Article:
Salvage Gang, The (CFF) 017 - Roland-François Lack

Missionary, The 002 – Alex White

 
Created on 31 March 2016

A Blog from "The Guv'nor"

Dave Wilson played a blinder with Jabberwocky, 31 “thens” and 31 “nows”....full house. Well done that man!  And he threw in a bit of humour, “hope he doesn’t make a habit of it”, ho, ho, as well as some technical knowledge, efflorescence.......indeed.

Thanks Dave.

 
Created on 23 March 2016

Locations, Memories and Information

Firstly, a very Happy Easter to you all. The year is certainly moving on at a pace and thank you for filling our "Inboxes" and keeping us busy. We cannot go into the Easter Holiday without bringing to your attention a very "mixed bag" this week.

Scamp, The 001, 005/006, 011 and 015 – Ian McGreevy

Good Time Girl 006 and 007 – Peter

Hell Drivers – Yvonne Johnsons' fathers memories as a camera operator. We understand that there could well be more to come.

So Well Remembered 006 and 008, a confirmation – John Hudson

Scoop 024 and 025 – Dave Wilson

Day in the Life of Joe Egg, A 013 – Information from Andrew Lynch

Mr Jolly Lives Next Door 021 – Joe McNally

That’s Your Funeral 023 to 025 – Aaron Gray

We really appreciate all information, stories and anecdotes that come our way relating to films whether relating to films on our Site or as encouragement to incorporate into our "must acquire" list.

Happy Easter!

 

 

 
Created on 15 March 2016

Locations Update

Just in case you were thinking that we had been short of "eagle eyed" contributors here is a list to keep you busy:

Dirty Dozen, The 003 – Ian McGreevy

Gentle Sex, The 004 and 005 – William Shelford

Fish Called Wanda, A  060 – Matthew Crowther

That’s Your Funeral 005a – Ben Walker

Go To Blazes 007 to 010 – Ian McGreevy

Without a Clue 012 and 013 - Steve G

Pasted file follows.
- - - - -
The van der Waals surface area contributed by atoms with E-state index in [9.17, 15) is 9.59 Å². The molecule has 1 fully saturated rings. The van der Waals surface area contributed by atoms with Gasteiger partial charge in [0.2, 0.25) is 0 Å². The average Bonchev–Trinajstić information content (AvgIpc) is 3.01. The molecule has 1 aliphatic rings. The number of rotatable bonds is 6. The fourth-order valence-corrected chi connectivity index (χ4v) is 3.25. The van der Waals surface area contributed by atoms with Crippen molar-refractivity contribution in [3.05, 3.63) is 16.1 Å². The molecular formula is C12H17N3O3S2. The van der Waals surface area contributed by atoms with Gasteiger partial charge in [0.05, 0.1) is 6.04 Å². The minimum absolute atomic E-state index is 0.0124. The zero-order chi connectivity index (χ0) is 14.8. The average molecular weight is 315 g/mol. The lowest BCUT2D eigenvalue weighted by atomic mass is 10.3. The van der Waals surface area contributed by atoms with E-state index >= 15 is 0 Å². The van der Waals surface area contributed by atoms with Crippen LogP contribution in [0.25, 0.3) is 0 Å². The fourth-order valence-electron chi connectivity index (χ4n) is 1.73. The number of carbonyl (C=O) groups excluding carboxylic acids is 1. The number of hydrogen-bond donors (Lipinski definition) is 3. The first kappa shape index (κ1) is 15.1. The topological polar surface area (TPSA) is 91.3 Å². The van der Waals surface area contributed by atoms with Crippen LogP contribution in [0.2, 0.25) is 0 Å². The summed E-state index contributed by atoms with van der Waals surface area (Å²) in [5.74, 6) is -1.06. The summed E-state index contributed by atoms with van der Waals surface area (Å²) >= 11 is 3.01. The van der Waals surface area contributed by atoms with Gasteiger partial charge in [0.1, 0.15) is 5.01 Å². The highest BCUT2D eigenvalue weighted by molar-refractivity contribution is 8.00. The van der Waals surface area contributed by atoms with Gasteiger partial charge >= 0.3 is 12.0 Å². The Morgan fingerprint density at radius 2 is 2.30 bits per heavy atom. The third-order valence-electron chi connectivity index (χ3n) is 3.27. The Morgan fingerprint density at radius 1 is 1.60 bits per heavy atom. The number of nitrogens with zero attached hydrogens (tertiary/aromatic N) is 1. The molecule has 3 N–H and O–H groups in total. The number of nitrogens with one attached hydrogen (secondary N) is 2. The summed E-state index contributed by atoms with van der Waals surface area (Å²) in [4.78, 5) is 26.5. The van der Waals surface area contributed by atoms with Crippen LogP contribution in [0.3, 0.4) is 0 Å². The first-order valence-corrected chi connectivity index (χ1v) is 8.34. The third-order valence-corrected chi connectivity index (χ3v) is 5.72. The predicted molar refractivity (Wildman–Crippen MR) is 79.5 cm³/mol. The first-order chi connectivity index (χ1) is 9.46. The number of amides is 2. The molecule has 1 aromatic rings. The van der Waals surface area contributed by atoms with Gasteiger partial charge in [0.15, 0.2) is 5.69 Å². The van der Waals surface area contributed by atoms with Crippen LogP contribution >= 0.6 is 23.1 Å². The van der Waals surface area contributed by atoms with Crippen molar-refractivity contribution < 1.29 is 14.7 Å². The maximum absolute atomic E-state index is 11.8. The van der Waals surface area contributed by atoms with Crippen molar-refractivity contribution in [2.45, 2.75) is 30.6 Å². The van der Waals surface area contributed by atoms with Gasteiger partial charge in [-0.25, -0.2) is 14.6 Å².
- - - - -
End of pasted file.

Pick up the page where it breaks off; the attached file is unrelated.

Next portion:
Americanisation of Emily, The 010 and 011 – Carol

Ghost Camera, The 004e – John Doel

80,000 Suspects 034 – Chris Bracey

Charlie Bubbles 010 and 011 – Ian McGreevy

Martha, Meet Frank etc 012 – Dave Wilson

Thank you all once more for your observations and taking the trouble to keep us informed.

 
Created on 10 March 2016

Can you help?

Paul Tinman, like many others, has an appreciation of the film Innocent Sinners (1958) and is trying to research the lives of the two child actors who played the main characters; June Archer as Lovejoy Mason and Christopher Hay as Tip Malone. The two really talented young actors apparently 'disappeared' without trace shortly after that film. June Archer appeared once more in Spare The Rod (1961) and Christopher Hey appeared in the Jimmy Edwards farce Whacko.

Quite rightly Paul wonders why they didn't go on to long dramatic careers for they had the ability, especially June, who was only 14 in Sinners, so she would be about 70 now. 

Are you able to help with any information as to what happened to either of these two talented young stars? Please get in touch with us if you can and we will forward all information on to Paul.